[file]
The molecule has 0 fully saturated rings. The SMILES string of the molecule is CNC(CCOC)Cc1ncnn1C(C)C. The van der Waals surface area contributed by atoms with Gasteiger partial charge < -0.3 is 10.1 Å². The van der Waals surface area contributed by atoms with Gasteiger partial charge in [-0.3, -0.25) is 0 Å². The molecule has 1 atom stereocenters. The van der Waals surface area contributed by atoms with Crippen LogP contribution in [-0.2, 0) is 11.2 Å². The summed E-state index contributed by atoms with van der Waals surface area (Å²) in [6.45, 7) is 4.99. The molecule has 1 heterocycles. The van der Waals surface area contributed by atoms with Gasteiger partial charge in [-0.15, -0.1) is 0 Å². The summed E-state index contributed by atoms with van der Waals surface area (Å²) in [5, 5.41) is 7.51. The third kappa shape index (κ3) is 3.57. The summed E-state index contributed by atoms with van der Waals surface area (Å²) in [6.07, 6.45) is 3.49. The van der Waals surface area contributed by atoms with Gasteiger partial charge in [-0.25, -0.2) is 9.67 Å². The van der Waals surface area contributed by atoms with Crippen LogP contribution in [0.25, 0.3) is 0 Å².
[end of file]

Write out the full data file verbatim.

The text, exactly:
The molecule has 0 fully saturated rings. The SMILES string of the molecule is CNC(CCOC)Cc1ncnn1C(C)C. The van der Waals surface area contributed by atoms with Gasteiger partial charge < -0.3 is 10.1 Å². The van der Waals surface area contributed by atoms with Gasteiger partial charge in [-0.3, -0.25) is 0 Å². The molecule has 1 atom stereocenters. The van der Waals surface area contributed by atoms with Crippen LogP contribution in [-0.2, 0) is 11.2 Å². The summed E-state index contributed by atoms with van der Waals surface area (Å²) in [6.45, 7) is 4.99. The molecule has 1 heterocycles. The van der Waals surface area contributed by atoms with Gasteiger partial charge in [-0.15, -0.1) is 0 Å². The summed E-state index contributed by atoms with van der Waals surface area (Å²) in [5, 5.41) is 7.51. The third kappa shape index (κ3) is 3.57. The summed E-state index contributed by atoms with van der Waals surface area (Å²) in [6.07, 6.45) is 3.49. The van der Waals surface area contributed by atoms with Gasteiger partial charge in [-0.25, -0.2) is 9.67 Å². The van der Waals surface area contributed by atoms with Crippen LogP contribution in [0.25, 0.3) is 0 Å².